• A rare tabletop RPG example: the Avalon sourcebook for 7th Sea has a Destiny Spread that grants the character a "1 Point Druidic Secrets Advantage." But Druidic Secrets didn't make it to the printed book.
  • An earlier iPod touch model had room for the yet-to-be-included camera.
  • Work had already started on a new shopping centre in Bradford, England when the recession hit. A large chunk of the city had already been demolished and the foundations had been dug when the money ran out and the work halted. The site has been fenced off to the public and has been known as Bradford's big hole ever since.
    • Likewise with Bloomfield Park, a partially-built shopping mall in Bloomfield Hills, Michigan (suburb of Detroit). It got stopped short due to some legal wrangling.
    • Also, Kendall Town Center in Miami was supposed to be a mixed-use property consisting of a mall and apartments. It was put on indefinite hold after the financially-strapped developer merged with another company, but there are still occasional rumblings of the vacant site coming to life.
  • Thailand has a large number of unfinished "ghost buildings"; monuments to the late 1990's Asian financial crash.
  • Greece apparently has a property tax loophole where you don't need to pay it if your house is under construction. This means that there are whole neighborhoods of houses that are in an "incomplete" state (half-finished extension of the kitchen, a room with no roof, house with no west wall etc.) so their occupants don't pay the property taxes.
    • Egypt has a similar loophole for buildings that haven't been finished, leading to many buildings with an unfinished top floor which appears in the original plans, but which the builders had no intention of ever finishing, and in many cases isn't even accessible from the floors below it.
  • Even though the popular games explorer in Windows 8 was removed, it can still be accessed with the run command "%SystemRoot%\explorer.exe /E,::{ED228FDF-9EA8-4870-83b1-96b02CFE0D52}". Some programs for bringing back the start menu also use this.
    • Speaking of the start menu, the prerelease version of Windows 8 did have the start menu, just disabled by default. It can be turned back on with a registry edit.
    • Windows Vista, 7, and 8 all have sounds in "C:/Windows/Media" that aren't linked to any event by default. Some examples are "Windows Minimize", "Windows Restore" (both of which were probably removed for being too annoying), "chimes", "chord", "notify, and "recycle". The latter three sound like they are leftovers from Windows 2000, except their filenames are lowercase (as they are capital in 2000).
    • At least one of the preview builds for Windows 8 can be forced to load the Aero desktop interface from Windows 7 by modifying the Registry. However, this disables all the enhanced Desktop Mode functions that the Modern UI would implement.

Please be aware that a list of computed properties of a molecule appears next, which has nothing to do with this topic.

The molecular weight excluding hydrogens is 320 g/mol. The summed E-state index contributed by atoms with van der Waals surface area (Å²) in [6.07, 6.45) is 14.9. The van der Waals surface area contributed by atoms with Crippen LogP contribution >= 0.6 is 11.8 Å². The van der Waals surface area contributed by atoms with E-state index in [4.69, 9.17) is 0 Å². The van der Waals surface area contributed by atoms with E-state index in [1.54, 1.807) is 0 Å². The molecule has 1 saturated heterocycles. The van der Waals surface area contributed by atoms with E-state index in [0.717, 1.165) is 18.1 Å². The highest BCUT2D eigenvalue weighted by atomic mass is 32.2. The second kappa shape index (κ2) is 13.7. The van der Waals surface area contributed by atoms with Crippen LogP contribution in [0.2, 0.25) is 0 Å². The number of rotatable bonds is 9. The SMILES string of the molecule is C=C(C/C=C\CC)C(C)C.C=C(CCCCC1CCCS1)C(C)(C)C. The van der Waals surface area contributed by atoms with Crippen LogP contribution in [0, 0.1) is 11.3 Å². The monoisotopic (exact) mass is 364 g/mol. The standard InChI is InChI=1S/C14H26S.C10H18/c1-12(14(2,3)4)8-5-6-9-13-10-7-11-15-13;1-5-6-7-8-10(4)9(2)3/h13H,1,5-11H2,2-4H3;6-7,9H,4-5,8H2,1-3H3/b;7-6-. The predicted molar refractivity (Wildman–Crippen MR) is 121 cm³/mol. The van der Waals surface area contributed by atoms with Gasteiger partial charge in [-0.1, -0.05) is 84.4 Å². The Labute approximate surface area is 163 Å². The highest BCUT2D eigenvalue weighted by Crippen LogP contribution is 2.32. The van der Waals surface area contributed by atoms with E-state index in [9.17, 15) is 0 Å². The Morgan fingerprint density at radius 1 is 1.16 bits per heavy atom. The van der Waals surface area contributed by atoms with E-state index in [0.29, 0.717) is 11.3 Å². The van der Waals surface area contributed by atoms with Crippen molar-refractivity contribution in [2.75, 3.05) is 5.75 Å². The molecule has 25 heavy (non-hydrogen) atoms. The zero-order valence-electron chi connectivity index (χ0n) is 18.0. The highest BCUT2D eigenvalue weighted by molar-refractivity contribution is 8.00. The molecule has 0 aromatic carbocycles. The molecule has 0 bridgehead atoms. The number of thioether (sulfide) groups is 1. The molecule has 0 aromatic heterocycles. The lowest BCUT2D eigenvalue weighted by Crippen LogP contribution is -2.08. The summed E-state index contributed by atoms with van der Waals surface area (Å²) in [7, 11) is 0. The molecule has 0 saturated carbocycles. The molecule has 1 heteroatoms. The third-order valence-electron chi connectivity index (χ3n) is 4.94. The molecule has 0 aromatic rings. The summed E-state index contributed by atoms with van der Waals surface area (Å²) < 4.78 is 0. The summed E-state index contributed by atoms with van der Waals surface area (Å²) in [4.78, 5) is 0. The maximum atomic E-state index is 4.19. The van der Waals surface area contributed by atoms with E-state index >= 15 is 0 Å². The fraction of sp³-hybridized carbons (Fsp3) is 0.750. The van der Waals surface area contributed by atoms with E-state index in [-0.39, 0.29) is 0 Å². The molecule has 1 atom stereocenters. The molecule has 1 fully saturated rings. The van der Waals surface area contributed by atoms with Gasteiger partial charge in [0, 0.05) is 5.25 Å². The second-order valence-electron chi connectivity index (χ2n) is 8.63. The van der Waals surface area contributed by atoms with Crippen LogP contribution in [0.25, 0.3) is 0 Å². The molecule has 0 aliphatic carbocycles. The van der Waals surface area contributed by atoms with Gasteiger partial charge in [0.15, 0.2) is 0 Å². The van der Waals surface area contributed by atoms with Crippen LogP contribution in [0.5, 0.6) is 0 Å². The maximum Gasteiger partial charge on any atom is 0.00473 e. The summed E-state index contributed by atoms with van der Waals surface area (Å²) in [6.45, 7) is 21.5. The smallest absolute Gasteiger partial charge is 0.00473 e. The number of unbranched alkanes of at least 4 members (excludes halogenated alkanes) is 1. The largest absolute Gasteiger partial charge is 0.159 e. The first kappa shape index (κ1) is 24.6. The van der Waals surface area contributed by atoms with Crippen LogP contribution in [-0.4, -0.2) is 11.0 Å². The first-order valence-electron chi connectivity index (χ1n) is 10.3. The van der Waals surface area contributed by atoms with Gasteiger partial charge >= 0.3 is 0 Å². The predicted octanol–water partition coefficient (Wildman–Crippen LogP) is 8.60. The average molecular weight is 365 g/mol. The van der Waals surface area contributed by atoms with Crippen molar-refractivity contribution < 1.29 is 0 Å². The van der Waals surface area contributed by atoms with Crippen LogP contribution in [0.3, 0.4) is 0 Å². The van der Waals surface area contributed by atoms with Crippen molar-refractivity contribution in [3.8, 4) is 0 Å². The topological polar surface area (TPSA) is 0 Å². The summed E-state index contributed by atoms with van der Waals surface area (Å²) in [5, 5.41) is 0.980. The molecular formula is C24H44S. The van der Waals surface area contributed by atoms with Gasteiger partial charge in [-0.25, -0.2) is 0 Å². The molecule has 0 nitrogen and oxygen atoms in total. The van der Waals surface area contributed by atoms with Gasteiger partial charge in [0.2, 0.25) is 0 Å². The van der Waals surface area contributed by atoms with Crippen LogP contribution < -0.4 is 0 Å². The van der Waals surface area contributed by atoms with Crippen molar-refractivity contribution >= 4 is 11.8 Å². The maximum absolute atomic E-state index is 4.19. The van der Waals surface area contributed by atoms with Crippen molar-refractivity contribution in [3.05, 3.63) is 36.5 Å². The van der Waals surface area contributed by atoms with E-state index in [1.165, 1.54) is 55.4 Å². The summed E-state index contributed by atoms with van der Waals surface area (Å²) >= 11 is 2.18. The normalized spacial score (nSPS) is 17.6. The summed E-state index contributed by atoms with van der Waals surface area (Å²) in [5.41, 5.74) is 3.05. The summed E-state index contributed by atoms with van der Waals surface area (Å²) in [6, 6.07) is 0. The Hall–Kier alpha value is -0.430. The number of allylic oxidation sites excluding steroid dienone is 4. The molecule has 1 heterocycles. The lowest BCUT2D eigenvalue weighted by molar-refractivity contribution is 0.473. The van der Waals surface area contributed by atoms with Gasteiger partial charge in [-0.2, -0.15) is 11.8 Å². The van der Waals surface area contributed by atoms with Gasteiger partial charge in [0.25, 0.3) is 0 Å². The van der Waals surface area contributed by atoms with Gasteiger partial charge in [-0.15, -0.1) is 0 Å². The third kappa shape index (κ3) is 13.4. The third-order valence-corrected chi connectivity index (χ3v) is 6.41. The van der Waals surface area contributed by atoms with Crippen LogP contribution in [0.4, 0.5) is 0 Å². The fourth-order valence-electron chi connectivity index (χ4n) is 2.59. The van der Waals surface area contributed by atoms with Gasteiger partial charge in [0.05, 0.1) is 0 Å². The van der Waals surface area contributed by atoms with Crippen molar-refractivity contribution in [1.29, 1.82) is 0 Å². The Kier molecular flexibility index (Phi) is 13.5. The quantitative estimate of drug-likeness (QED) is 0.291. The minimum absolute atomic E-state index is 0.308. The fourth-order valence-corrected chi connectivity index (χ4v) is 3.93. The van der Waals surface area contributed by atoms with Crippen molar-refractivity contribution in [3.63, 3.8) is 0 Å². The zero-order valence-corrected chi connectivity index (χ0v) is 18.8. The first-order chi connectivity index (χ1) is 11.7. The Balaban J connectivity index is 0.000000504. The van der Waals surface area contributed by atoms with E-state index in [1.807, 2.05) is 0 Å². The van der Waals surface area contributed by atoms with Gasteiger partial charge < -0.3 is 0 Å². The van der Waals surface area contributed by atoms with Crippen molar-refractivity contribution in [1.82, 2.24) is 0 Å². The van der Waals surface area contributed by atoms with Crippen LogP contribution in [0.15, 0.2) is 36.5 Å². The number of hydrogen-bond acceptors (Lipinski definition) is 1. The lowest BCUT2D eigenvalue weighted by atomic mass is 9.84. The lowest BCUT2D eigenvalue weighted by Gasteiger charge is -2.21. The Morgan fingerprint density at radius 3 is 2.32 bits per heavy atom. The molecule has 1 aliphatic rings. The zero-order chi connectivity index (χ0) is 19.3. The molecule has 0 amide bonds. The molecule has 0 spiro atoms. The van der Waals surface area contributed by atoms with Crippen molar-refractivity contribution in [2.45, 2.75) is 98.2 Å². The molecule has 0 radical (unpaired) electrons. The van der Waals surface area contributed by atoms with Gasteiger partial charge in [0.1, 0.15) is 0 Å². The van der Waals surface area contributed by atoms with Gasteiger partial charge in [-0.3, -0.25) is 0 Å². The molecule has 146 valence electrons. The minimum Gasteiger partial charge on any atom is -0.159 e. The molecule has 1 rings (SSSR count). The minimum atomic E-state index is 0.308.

• Windows 8 still has "Windows Ding" and "Windows Critical Stop" even though they were replaced by "Windows Background" and "Windows Foreground" respectively. Both of the sounds aren't linked to any sound scheme by default.
      • Not only are there unused sounds, but there are also a variety of MIDI files lurking within each version of Windows. Windows 9x had "canyon" and "passport," while later versions have "town", "onestop", and "flourish".
      • Actually, flourish is likely a relic from the past and the net result of something else being dummied out. It was once used as the test music for the Direct X Diagnostics (DxDiag) program to see if the hardware MIDI synthesizer was working back when such a thing was still common in PCs (most PCs nowadays only have a software synth- hardware synths are now only common on professional audio cards). The options to test devices within the program was removed from DirectX 10 for Vista onwards.
    • Windows 7 has the so-called "GodMode" folder. This folder contains every Control Panel item.
  • In Florida, a fixture along I-4 is the unfinished Majesty Building in Altamonte. Described as "God's electric razor" for its shape, it's a skyscraper intended to be the headquarters of a not-for-profit religious organization and is funded entirely by public donations. The building hasn't progressed beyond a glass facade in 10 years, and continues to fail to live up to its promises to be finished within the "next year."
  • Hasbro's Nerf N-Strike Barricade REV-10 has an unused electrical switch set inside the grip that is not wired to the engine/trigger circuit. Canny modders have used this switch to create a secondary trigger switch, a feature that Hasbro would later incorporate into the N-Strike Elite blasters that had electrical components.
  • The original PlayStation Dual Analog gamepad has circuitry and mounts for a vibration motor, which was only included in the Japanese version; hence why some non-Dual Shock games have vibration when using a Dual Shock gamepad.
  • WebTV devices had a large "smart card" slot on the front, though they were never used for anything.
  • Tampa International Airport is supposed to have six airside terminals; however, Airside D was demolished in the mid-2000s and never rebuilt. Since the airside terminals connect to the main terminal via tram lines, this led to there being an elevated tram line that abruptly dead-ends into nothing.

Disc One NukeError IndexDungeon Bypass
Drill Sergeant NastySelf-Demonstrating ArticleEar Trumpet
Crosshair AwareImageSource/Video GamesLevels Take Flight
Dueling GamesVideo Game CultureEffortless Achievement